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Spot the money launderer

Money laundering imageMoney laundering regulations have been around for some time now but the government recently flagged up its intention to get serious about enforcing them within the property industry. It’s not surprising; organised criminals last year earned £24 billion from property.

HMRC says it has always viewed the property market as a ‘known high risk area’ where criminals are likely to convert their crime-soaked cash into legitimate funds. But now it seems that the taxman is getting tough.

The National Association of Estate Agents was recently informed that HMRC is to make significant changes to what it calls the Anti Money Laundering System (AMLS). Soon, fines are to increase for agents who don’t comply properly. And the consequences of non-compliance are already high, as one Leicester based agent discovered in 2013 – to the tune of £12,000.

One of the high profile groups HMRC wants agents to look out for is PEPS: Politically Exposed People. It may sound like a category of John Le Carré traitor but HMRC is perfectly serious.

Also, HMRC is going to take a more robust approach with agents who haven’t registered with the system (only around 6,000 have so far), while on a more procedural note it is to also make the application process for agents wanting to join available only online.

And while some agents may disregard the regulations, statistics show that not enough agents who ARE registered seem able to report clients to the National Crime Agency (NCA). During a recently online poll of 400 agents only six per cent of them had recently contacted the NCA about a client, something the NCA is worried about.

What has prompted the HMRC to act, as many agents are speculating, is last year’s Channel 4 documentary From Russia with Cash, which caught a London agent on camera appearing to agree to help a Russian ‘minister’ launder stolen state funds through a property purchase. The agent later robustly denied this.

It showed how easily some agents can forget their money laundering training – which has been compulsory for all new recruits for some time – and get pulled along by a persuasively crooked politician, criminal or terrorist looking to launder dirty cash.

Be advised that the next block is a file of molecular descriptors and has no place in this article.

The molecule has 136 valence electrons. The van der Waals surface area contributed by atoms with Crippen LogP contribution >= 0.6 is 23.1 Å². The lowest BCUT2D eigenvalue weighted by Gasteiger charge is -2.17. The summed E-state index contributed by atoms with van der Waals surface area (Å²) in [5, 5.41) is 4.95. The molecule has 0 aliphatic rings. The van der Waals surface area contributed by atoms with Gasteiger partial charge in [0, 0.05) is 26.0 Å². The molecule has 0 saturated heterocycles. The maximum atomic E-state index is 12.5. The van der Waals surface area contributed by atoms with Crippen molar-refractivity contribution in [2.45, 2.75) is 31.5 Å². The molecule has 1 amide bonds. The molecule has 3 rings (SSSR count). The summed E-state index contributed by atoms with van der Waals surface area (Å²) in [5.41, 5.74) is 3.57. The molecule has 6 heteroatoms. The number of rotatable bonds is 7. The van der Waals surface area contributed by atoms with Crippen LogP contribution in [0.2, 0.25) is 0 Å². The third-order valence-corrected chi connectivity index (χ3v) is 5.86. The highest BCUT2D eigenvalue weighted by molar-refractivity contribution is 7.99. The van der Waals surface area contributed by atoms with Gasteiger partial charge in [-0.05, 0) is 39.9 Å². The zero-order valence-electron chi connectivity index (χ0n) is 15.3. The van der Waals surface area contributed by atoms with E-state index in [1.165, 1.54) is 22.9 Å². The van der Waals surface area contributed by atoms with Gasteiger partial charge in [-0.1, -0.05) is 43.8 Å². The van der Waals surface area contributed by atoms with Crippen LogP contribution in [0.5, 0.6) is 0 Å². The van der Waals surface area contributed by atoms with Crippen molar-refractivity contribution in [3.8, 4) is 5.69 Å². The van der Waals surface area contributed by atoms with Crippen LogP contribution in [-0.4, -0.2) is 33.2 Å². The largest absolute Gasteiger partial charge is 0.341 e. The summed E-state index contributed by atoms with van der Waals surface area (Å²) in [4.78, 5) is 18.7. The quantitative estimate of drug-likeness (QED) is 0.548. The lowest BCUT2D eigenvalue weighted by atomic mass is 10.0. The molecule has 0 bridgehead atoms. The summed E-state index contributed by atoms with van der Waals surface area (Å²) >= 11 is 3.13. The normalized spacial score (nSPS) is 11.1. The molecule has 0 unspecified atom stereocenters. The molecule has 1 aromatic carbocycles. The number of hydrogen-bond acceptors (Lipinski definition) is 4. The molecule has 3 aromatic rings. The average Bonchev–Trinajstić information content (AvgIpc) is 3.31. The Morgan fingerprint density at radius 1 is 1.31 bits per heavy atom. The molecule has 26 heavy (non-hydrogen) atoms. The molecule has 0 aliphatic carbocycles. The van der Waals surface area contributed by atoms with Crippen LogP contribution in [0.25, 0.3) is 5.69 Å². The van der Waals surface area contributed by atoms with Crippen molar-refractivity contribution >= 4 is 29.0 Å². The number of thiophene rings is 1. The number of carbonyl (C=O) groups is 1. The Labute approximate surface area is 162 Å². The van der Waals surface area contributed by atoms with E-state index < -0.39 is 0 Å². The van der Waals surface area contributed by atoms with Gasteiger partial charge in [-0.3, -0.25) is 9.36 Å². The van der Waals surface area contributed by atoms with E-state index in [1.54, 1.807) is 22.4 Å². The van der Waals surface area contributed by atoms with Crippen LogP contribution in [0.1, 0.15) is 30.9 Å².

Global Anti-Corruption Summit

These subjects will be in the headlines again very soon. In May the government is due to host a global Anti-Corruption Summit in London, while RICS has been working closely and seriously with government on anti-money laundering measures and that an announcement is due on this at any moment, says RICS Property Director Andrew Bulmer.

In the meantime, NAEA Chief Executive Mark Hayward has been racing up and down the country delivering a seminar on the subject. This may be partly because the association recently revealed that the number of agents who have appointed a person responsible for reporting suspicious activity (known as a nominated officer) as required by the regulations, is very low.

“We are in regular contact with HMRC and I’m pleased that they are continuing to engage with us and the industry as a whole about changes to Anti Money Laundering supervision,” says Mark.

“Last year the NAEA contributed to the Government’s Cutting Red Tape review of anti-money laundering and over the next few years there will be important changes in AMLS. Some of these are starting to be rolled out now and in the longer term we know that the introduction of the EU’s 4th Money Laundering Directive in 2017 will create some wide ranging changes.”

To help readers refresh their memories on the subject before everything changes again here are some of the more important (and sometimes surprising) facts and rules within the Money Laundering Regulations 2007.

Who to watch out for

HMRC says that, in particular, agents should watch out for clients who want to turn around a sale very quickly, deposit large sums in a client account or who are reluctant to provide identification. Other signs of money laundering are buyers or sellers who try to conduct the transaction through intermediaries or are not keen on meeting in person and those who try to pay for a property partly or fully in cash or foreign currency.